Academic Publishing: Scientific Journals Need to Open Up-Part 7

The open access model- where the authors “pay-as-you-go” with “transparent article processing charges”.

First the historical context:

The reliance on article fees also tilts journals toward publishing more articles, and there are “predatory journals” that will publish anything as long you pay. But the divergent fees at PLoS One and Nature Communications are a sign that even legitimate open-access journals can take very different approaches.

PLoS One accepts two-thirds of the papers submitted to it, according to industry analyst Christos Petrou, and publishes two-and-a-half times as many as Nature Communications. This allows Nature Communications to exercise greater quality control, resulting in its articles having four to five times the average impact (as measured by citations) as those in PLoS One — which has quite intentionally not aimed to maximize its impact factor, welcoming research papers that report negative or inconclusive results.

Career-minded scholars seem to still care about impact, though. Submissions to PLoS One have been declining, and the Public Library of Open Science, which also publishes six more specialized open-access journals, reported a deficit of $6 million on revenue of $32 million in its 2018 financial statement.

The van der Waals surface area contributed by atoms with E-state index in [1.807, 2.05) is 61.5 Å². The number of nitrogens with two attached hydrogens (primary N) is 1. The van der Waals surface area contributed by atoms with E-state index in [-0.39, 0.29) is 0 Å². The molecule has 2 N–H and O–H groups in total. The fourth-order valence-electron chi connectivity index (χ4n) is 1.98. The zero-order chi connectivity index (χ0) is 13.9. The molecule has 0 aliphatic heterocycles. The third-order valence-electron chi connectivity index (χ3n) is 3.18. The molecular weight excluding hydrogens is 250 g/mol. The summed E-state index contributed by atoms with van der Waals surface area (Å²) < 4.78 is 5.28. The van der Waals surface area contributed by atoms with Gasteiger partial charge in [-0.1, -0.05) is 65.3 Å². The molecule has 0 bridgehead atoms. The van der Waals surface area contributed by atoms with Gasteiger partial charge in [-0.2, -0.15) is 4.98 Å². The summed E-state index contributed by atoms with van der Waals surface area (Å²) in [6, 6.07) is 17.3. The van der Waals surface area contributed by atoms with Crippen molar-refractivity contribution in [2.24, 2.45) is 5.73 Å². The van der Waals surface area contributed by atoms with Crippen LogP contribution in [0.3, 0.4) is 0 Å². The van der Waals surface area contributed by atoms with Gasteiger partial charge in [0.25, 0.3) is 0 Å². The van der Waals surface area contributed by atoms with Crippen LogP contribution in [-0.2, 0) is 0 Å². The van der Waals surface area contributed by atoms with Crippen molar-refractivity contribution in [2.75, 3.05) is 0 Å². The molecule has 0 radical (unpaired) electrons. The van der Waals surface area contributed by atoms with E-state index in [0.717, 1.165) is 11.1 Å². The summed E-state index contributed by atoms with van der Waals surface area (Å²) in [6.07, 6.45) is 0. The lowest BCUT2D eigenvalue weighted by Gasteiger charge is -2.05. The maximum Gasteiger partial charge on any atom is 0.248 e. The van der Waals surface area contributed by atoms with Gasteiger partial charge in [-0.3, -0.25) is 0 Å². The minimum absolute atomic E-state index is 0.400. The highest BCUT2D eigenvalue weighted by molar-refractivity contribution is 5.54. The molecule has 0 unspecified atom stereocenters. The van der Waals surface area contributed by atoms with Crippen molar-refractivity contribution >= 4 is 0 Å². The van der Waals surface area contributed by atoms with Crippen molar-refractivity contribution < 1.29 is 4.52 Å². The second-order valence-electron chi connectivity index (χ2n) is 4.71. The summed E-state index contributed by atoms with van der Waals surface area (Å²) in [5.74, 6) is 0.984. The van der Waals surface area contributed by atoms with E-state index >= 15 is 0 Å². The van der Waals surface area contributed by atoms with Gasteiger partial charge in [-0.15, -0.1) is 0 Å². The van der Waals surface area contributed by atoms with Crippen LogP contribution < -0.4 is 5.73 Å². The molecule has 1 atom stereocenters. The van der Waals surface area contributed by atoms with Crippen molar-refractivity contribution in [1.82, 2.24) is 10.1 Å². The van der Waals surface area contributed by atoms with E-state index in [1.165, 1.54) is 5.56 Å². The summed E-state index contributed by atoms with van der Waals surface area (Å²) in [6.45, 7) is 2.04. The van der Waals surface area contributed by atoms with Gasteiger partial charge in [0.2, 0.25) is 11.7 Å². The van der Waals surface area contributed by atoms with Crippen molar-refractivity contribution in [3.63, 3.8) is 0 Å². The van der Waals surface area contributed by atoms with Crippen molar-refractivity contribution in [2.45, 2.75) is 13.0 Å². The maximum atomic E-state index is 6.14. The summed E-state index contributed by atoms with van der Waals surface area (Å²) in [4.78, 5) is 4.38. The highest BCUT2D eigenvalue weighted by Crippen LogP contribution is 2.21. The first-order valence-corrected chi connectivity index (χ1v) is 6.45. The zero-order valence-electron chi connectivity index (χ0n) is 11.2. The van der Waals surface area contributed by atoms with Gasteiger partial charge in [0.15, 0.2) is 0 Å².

Viewpoint: Covid-19 Shows That Scientific Journals Need to Open Up

PlosOne has interesting origins and here’s their mission statement:

What is the measurable impact of PloS on academic publishing? It merits a serious consideration, especially because, it has been nearly twenty years.

Personally, I am not inclined (or turn starry eyed) towards the moniker of “non-profit”. It only signals the emergence of another power structure (and misaligned incentives) plus the din of transparency reports, but the primary aim still remains to gain a perceptible influence. I had written earlier about excessive marketing and requirement for metrics- which would then help to understand that in a deeper context- why are journals so expensive.

Digital Rights Management, likewise, are another thorny issue where in you exercise the “rental model” for content that you pay for. Assuming you get an article for USD 35- you still don’t get to share or “publish” it.

Here’s something I encountered from Science magazine:

Ironically, it was about open access!